What Is the Difference Between a Misdemeanor and a Felony?
Facing criminal charges of any kind can be scary and confusing. You might be concerned about your freedom, your job, your reputation, and more. It’s important to note that not all criminal charges are the same, and they can vary significantly depending on the nature and severity of the charge.
If you have been arrested or charged with a crime in North Carolina, it’s important to understand the type of charges you’re facing and the potential consequences. Below, the Raleigh criminal defense lawyers at Kurtz & Blum explore the differences between misdemeanor and felony offenses and how you can defend your rights after being charged.
What Are the Key Differences Between a Misdemeanor and a Felony?
Although felonies are generally understood as more “serious” crimes than misdemeanors, the reality is slightly more nuanced. The key difference between a misdemeanor and a felony in North Carolina is the potential penalties for conviction.
When you are convicted of a misdemeanor in North Carolina, the harshest punishment you can face is 150 days of jail time. However, a conviction for a felony offense can result in years behind bars or even the death penalty.
Felony crimes in North Carolina are divided into ten classifications, with A being the most serious: A, B1, B2, C, D, E, F, G, H, and I.
Types of Misdemeanor Offenses
Misdemeanor offenses are divided into four classifications in North Carolina, including:
- Class 3 misdemeanors – The least-serious category of misdemeanors, which includes offenses such as simple drug possession charges and concealment of merchandise, is a Class 3 misdemeanor. Maximum penalties for Class 3 misdemeanors include $200 in fines, barring certain exceptions, and 20 days in jail.
- Class 2 misdemeanors – Examples of Class 2 misdemeanors, which are considered more serious than Class 3 misdemeanors, include simple assault and indecent exposure. Maximum penalties include 60 days in jail and $1,000 in fines.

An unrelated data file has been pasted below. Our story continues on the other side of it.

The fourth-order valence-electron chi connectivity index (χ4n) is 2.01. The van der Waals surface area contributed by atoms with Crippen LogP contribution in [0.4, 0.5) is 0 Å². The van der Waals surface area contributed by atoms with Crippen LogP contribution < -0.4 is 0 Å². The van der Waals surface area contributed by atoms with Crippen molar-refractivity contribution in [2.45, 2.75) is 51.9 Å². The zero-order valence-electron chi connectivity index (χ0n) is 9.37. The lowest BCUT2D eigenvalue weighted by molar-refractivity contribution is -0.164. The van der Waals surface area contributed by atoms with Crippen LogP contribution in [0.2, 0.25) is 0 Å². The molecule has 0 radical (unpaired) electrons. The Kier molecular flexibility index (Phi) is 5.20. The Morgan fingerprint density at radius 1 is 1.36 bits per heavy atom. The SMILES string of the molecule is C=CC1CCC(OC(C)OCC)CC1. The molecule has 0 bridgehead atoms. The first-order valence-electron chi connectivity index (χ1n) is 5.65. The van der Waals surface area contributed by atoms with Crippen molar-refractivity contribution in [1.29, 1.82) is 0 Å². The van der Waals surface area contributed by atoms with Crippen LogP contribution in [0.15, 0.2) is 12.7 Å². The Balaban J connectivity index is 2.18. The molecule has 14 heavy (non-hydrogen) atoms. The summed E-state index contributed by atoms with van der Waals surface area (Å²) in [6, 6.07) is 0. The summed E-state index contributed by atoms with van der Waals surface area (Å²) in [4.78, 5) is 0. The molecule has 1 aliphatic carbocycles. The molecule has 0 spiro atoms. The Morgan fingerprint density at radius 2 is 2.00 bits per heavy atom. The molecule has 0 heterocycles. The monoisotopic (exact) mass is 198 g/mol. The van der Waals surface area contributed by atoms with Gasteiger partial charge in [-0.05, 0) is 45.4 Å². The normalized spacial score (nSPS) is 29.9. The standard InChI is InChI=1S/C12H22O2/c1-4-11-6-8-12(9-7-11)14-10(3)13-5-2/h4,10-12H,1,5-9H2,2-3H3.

- Class 1 misdemeanors – Examples of Class 1 misdemeanors include larceny under $1,000 and driving with a revoked license. Maximum penalties include 120 days in jail and fines set at the judge’s discretion.
- Class A1 misdemeanors – The most serious category of misdemeanors, which includes offenses such as sexual battery and assault with a deadly weapon, is a Class A1 misdemeanor. Maximum penalties include up to 150 days in jail and discretionary fines.
What to Do If You Are Charged With a Misdemeanor or Felony
If you have been charged with a misdemeanor or felony offense in North Carolina, you can protect your legal rights by:
- Exercising your Fifth Amendment right to remain silent
- Remaining calm and polite when speaking to authorities
- Writing down everything you remember about your case, including details of your arrest and the names and badge numbers of your arresting officers
- Making a list of witnesses who may be able to testify on your behalf
- Contacting an experienced criminal defense attorney in Raleigh as soon as possible
- Allowing your Raleigh criminal lawyer to handle all case-related communications on your behalf
- Working with your NC criminal lawyer to develop a strong defense and attending all court hearings as needed
How Kurtz & Blum Can Help
The Raleigh criminal defense attorneys of Kurtz & Blum are prepared to handle all types of criminal cases throughout North Carolina. Contact us today for an initial consultation to discuss the details of your charges with our trusted team.
Seth A. Blum is a graduate of Tufts University and Duke Law School. He also holds a Master’s Degree from the Terry Sanford Institute of Public Policy Studies. Seth is an experienced trial attorney who is licensed and has tried cases in both North Carolina State and Federal Courts. Seth is an Adjunct Professor of Trial Advocacy at the University of North Carolina School of Law. He regularly teaches other lawyers advanced trial techniques.